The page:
§ Sir W. ALLEN
asked the Under-Secretary of State for the Colonies whether his attention has been called to the first Interim Report of the Irish Distress Committee, stating that the difficulties of its operations are greatly complicated by the delays which have taken place in the settlement of claims for damage and malicious injury; and, in view of the date when the Shaw Commission, dealing with such claims, was appointed, will he say how many claims have been presented to that Commission, how many have been dealt with up to 15th November, and what measures are being adopted to speed up the work of the Commission?
asked the Under-Secretary of State for the Colonies (1) whether he is aware of the Interim Reports on its work presented to the late Government by the Shaw Commission, and giving its opinion on the length of time that it would be necessary to take to hoar all the undefended pre-Truce awards for compensation that might be brought before it; and is it the intention of the Government to publish these Interim Reports;
(2) how many sittings of the Commission, presided over by Lord Shaw, have been held with the President in the chair since its appointment in May of this year; how many pre-Truce undefended awards for compensation has it revised of cases where either British or Republican troops wore responsible for the damage; and, as the result of its recommendations, in how many cases has compensation been actually paid by either Government?
§ Mr. ORMSBY-GORE
Proposals for facilitating their work have been submitted by the Commission to His Majesty's Government and have been approved, with the result that there has recently been a very large increase in the number of claims dealt with by the Com- 309W mission, an increase which I have every reason to hope will be progressive. The number of claims submitted to the Commission is approximately 30,000, of which it is expected that approximately 20,000 will be found to be within their terms of reference. Of these the Commission had dealt with 1,250 up to the 25th instant, the total amount of compensation awarded being £1,041,000. As regards payment, the Provisional Government, who are solely responsible for payment in the first instance, are advised that in view of the large proportion of cases in which assignments and other charges have been given in respect of these decrees, it is necessary in every case to advertise their intention to pay for a reasonable time before actual payment is made. £130,175 has up to date actually been paid, advertisements of intention to pay I further £267,000 have been issued and are now expiring, and advertisements are about to be issued covering a further £500,000 in respect of cases which were only reported to the Provisional Government by the Commission on the 26th instant. In addition the Provisional Government have paid sums amounting to over £330,000 in respect of advances and payments under policies of insurance, made in a number of cases by insurance companies and underwriters.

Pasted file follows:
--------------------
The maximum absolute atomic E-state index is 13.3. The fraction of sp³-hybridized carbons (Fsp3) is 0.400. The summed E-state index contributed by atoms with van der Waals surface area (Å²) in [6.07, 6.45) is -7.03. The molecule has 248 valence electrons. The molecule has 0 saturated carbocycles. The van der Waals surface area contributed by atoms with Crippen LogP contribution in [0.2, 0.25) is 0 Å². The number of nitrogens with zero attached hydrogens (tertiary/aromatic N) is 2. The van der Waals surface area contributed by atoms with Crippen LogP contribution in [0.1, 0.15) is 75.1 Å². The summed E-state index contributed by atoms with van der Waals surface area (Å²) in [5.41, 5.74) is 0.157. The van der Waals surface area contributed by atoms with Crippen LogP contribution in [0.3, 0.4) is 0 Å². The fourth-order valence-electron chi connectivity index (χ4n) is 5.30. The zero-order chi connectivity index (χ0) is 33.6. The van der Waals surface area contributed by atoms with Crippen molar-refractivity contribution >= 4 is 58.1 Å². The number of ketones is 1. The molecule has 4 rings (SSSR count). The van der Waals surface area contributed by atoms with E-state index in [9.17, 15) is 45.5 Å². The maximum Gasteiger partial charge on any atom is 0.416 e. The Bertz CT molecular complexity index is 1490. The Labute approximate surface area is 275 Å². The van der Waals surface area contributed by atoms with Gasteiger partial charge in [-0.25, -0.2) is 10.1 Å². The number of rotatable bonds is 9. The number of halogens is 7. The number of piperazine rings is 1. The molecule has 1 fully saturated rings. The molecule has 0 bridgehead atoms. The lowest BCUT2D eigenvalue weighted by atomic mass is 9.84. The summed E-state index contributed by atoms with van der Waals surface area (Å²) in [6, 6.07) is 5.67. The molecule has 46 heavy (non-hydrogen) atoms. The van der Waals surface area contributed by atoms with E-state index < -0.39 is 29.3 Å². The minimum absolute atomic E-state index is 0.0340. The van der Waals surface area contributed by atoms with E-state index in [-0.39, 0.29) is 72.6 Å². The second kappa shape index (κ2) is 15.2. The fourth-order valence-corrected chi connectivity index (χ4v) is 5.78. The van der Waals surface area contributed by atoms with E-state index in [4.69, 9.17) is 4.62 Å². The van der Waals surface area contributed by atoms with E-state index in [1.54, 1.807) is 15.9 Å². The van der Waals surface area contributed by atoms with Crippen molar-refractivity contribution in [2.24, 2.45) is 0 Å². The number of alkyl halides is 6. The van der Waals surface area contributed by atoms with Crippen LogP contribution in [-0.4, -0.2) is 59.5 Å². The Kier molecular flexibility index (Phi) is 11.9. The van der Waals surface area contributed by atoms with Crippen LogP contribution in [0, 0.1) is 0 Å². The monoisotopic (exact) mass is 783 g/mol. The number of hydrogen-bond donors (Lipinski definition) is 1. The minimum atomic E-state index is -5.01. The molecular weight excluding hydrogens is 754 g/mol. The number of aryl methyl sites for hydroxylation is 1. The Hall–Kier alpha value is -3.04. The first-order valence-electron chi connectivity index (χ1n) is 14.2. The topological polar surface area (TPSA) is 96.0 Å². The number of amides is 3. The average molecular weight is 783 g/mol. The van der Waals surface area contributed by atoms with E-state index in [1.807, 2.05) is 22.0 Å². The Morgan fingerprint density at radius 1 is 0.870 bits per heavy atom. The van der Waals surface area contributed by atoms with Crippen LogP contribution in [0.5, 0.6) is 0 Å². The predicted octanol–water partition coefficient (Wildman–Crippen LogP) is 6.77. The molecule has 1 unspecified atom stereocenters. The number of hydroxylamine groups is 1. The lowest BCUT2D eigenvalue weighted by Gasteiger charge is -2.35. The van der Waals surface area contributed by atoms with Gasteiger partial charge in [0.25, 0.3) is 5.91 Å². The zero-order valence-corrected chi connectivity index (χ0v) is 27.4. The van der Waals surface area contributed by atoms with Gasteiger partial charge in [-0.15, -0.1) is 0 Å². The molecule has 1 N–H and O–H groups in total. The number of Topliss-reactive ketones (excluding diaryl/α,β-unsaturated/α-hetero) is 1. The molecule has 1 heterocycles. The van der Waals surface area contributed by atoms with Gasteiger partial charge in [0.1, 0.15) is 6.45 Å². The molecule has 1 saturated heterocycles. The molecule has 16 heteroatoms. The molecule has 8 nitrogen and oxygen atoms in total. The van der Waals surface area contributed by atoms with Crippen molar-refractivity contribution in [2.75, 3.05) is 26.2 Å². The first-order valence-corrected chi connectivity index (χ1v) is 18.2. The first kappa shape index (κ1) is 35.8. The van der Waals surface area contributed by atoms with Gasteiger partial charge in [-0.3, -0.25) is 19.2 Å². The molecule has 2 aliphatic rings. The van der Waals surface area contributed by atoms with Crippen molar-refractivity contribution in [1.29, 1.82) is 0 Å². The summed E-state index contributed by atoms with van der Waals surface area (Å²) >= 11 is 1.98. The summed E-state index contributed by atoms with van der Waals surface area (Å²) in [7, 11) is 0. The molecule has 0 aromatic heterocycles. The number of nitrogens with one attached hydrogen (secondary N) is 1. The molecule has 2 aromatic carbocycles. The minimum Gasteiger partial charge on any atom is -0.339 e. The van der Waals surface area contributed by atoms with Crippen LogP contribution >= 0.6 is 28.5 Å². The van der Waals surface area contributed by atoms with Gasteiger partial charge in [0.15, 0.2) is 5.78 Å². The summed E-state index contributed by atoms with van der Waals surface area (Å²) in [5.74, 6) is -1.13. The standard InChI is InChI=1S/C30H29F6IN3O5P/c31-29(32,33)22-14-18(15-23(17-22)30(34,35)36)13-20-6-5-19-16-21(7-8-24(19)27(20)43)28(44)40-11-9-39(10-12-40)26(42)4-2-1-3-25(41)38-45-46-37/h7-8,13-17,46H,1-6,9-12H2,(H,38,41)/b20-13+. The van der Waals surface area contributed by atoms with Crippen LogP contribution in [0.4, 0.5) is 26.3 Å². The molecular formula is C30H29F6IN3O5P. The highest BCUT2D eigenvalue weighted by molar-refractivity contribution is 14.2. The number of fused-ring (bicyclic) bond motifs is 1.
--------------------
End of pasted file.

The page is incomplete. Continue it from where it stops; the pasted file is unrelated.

I have no information as to the number of sittings held by the Commission under Lord Shaw's Chairmanship, but I regret to inform the House that Lord Shaw has found it necessary to resign the Chairmanship of the Commission. The thanks of the Government are due to Lord Shaw for his very valuable services in initiating the work of the Commission. Pending the appointment of a successor, the Commission is continuing its work without interruption. As regards the publication of the Commission's Reports, in view of the fact that these Reports consist partly of administrative recommendations which have now been adopted and put into operation, with great advantage to the work of the Commission, and partly of lists of awards which are of no legitimate public interest, His Majesty's Government do not think it necessary to incur the expense of publication.
asked the Under-Secretary of State for the Colonies whether he is aware that the Malicious Injury (Ireland) Act, 1920, has been 310W repealed by the Provisional Government of the Irish Free State; whether such repeal received the Royal Assent; and whether pre-Truce awards for compensation can only be brought before the Shaw Commission on the application of either the British or Irish Governments?
§ Mr. ORMSBY-GORE
The answer to the first part of the question is in the negative and the second part does not, therefore, arise. As regards the third part of the question, it was originally provided that awards could only be brought before the Commission on the application of the British or Irish Government, but both Governments have now agreed to waive this requirement and in future the Commission will have cognisance of all decrees or claims within their terms of reference without any such reference being required.